Catamaran Sailing Experience
Cool for Cats
Cat sailing is sailing on speed. The twin hulls of a catamaran cut through the water and leave other sailing classes idling in their wake. Cat sailing is also the sharper, cooler cousin of dinghy sailing and almost freestyle by nature. It offers a new style of sailing that is fun, exciting and attractive to fans of extreme sports. So when Adventure Cornwall was invited to have a go, we just couldn’t resist.
But my foray into catamaran sailing in Cornwall was not going to be an ordinary affair. I was going right to the top with a one-to-one, intensive training course with one of the world’s best cat sailors. My teacher was none other than Tom Phipps – the 2006 Junior World Champion and Olympic hopeful for 2012.
The 19-year-old met me on the slipway of his dad’s sailing school at Mylor Harbour. For someone who travels the globe competing at the highest level, Tom Phipps, or ‘Fipsy’ as he’s otherwise known, seemed a very down-to-earth teenager. But it soon became apparent that his sailing knowledge and skill is other-worldly as we pulled away from the shore into the watery highway of the Carrick Roads.
As a complete beginner I was not taken out on the Olympic class Tornado, which Tom now sails competitively, but on a slightly smaller, more manageable Dart 18. Even so, the acceleration from the shore was phenomenal as Tom sheeted in the sail to catch the gusty winds. “When people sail on one of these, they generally never look back,” said Tom as we cruised past a couple of dinghy boats which looked almost stationary in comparison.
Often referred to as the Ferrari of the sailing world because of their speed and agility, catamarans have only been around for a relatively short time. Original designs were based on the Polynesian outrigger canoes and it seems fitting that some of the first serious models were created by surfers in Hawaii looking for an alternative adrenalin fix when there were no waves. And it was out of Californian surf culture that the first commercially popular models were borne when surfboard company Hobie turned its skills to sailing.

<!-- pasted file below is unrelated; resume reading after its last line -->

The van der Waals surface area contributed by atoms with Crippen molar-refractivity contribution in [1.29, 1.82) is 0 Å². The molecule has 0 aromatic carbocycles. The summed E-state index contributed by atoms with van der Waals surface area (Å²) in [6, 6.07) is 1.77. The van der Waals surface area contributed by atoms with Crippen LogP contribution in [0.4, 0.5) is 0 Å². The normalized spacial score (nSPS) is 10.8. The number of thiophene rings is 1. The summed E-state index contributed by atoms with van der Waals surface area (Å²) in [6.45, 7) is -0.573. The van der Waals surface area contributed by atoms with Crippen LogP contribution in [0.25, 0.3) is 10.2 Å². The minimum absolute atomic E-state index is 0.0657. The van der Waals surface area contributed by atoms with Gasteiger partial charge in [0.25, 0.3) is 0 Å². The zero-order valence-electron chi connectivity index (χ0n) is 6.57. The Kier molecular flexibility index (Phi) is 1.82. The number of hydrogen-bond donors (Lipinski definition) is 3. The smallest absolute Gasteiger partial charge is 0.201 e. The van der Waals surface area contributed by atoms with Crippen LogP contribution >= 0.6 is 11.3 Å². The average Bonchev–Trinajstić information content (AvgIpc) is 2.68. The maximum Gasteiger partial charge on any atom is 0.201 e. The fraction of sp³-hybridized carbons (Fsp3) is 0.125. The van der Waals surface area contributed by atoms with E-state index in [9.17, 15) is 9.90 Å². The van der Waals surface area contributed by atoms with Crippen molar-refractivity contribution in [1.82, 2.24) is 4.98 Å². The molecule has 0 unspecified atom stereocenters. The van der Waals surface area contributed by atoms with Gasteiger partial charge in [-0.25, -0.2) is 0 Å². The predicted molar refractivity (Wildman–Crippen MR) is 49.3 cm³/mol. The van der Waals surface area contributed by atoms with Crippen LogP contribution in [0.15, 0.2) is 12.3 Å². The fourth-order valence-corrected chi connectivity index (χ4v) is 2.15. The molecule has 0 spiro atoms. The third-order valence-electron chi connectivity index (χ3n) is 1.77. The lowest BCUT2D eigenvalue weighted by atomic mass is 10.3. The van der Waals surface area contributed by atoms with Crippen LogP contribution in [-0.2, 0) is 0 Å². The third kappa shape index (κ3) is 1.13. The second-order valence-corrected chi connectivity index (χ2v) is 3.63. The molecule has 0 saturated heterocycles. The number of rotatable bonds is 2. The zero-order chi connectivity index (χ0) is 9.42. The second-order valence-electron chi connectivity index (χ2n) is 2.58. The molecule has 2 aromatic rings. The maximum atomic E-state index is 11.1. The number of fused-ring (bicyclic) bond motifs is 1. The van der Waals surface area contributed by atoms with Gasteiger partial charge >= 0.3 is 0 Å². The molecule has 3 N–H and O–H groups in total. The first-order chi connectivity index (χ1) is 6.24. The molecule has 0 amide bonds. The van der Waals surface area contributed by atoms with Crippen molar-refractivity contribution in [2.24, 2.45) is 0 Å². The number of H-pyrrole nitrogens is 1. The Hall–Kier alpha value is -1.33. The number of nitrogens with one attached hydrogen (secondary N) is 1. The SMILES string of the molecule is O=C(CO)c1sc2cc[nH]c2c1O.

With its revolutionary design and alternative ‘surfy’ image, it’s little wonder that sailing purists resisted the arrival of the catamarans. In this way it is similar to snowboarding which took decades to find acceptance in ski resorts across the globe. Many sailing clubs still turn their noses up at the ‘new kid on the block’ and don’t allow catamaran sailing on their waters. Luckily in Cornwall we have plenty of water to go around and cats have been a part of the Falmouth sailing scene for years.
Having grown up on the water’s edge at Mylor, Tom knows Carrick Roads like the back of his hand and knows exactly how to exploit every breath of wind for maximum performance of his craft. A tweak here and a tweak there and the hull of the cat would suddenly lift and we’d be flying over the surface of the water like a streamlined bird. As a crew member it was my job to control the Jib and ‘fly’ the trapeze, which involved standing out on the edge of the hull to add weight to the sail to prevent us from capsizing. It was a hair-raising experience in more ways than one.
I was quite content to just crew and enjoy the awesome ride but Tom was keen for me to take the helm, so we swapped seats and I was suddenly skippering a world champion! Although I’d sailed a few times, this was my first time in a cat and I was not quite prepared for the responsive behaviour of the boat. Tom’s smooth control was replaced by erratic movement and yo-yo style lift and fall as I struggled to get used to multi-tasking a technical boat at high speed.
Over the course of the session, I did improve a bit and the thrill of being in the driving seat of such a fast boat was second to none. It was a comfort to have such an experienced co-pilot to back me up and take the controls when things got hairy. But it was obvious that I had a lot to learn before I would be let loose on the water without an experienced guide.
As the session came to an end, Tom steered us safely back to shore. I’d only had a small taste of what catamaran sailing was all about but I was instantly hooked by the speed and sensation of flying over the water. As a surfer I was also intrigued by the sport’s ‘surfy’ beginnings and its radical reputation. If I was to take up sailing, I would almost certainly cast off in a catamaran. Life on the ocean wave, it seems, is so much cooler for cats.
Elliot Walker sailed with Windsport International at Mylor Harbour. The school offers Catamaran training courses, Cat Conversion courses for dinghy sailors and a Cat Clinic for experienced catamaran sailors.